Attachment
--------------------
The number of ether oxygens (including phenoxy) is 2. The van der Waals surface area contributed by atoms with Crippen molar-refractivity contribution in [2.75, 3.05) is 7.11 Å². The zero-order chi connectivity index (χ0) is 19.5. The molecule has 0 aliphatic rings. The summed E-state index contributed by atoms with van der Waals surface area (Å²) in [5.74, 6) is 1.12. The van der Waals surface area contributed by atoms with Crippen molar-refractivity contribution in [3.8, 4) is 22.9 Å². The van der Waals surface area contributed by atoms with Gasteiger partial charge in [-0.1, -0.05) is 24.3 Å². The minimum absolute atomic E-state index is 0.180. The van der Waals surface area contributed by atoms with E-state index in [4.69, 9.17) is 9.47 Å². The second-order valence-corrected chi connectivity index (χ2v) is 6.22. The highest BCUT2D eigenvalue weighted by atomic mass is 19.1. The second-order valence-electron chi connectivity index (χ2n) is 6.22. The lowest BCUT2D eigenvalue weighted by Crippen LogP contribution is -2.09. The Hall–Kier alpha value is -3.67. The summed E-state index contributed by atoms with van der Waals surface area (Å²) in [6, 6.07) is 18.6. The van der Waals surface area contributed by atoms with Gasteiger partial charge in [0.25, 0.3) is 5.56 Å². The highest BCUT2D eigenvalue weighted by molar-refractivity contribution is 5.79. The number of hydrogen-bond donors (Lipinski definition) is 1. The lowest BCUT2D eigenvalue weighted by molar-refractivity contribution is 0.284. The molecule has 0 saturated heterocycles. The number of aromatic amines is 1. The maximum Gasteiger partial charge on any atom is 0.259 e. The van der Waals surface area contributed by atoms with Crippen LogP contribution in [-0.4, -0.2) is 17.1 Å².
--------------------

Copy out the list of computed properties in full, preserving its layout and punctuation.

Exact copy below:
The number of ether oxygens (including phenoxy) is 2. The van der Waals surface area contributed by atoms with Crippen molar-refractivity contribution in [2.75, 3.05) is 7.11 Å². The zero-order chi connectivity index (χ0) is 19.5. The molecule has 0 aliphatic rings. The summed E-state index contributed by atoms with van der Waals surface area (Å²) in [5.74, 6) is 1.12. The van der Waals surface area contributed by atoms with Crippen molar-refractivity contribution in [3.8, 4) is 22.9 Å². The van der Waals surface area contributed by atoms with Gasteiger partial charge in [-0.1, -0.05) is 24.3 Å². The minimum absolute atomic E-state index is 0.180. The van der Waals surface area contributed by atoms with E-state index in [4.69, 9.17) is 9.47 Å². The second-order valence-corrected chi connectivity index (χ2v) is 6.22. The highest BCUT2D eigenvalue weighted by atomic mass is 19.1. The second-order valence-electron chi connectivity index (χ2n) is 6.22. The lowest BCUT2D eigenvalue weighted by Crippen LogP contribution is -2.09. The Hall–Kier alpha value is -3.67. The summed E-state index contributed by atoms with van der Waals surface area (Å²) in [6, 6.07) is 18.6. The van der Waals surface area contributed by atoms with Gasteiger partial charge in [0.25, 0.3) is 5.56 Å². The highest BCUT2D eigenvalue weighted by molar-refractivity contribution is 5.79. The number of hydrogen-bond donors (Lipinski definition) is 1. The lowest BCUT2D eigenvalue weighted by molar-refractivity contribution is 0.284. The molecule has 0 saturated heterocycles. The number of aromatic amines is 1. The maximum Gasteiger partial charge on any atom is 0.259 e. The van der Waals surface area contributed by atoms with Crippen LogP contribution in [-0.4, -0.2) is 17.1 Å².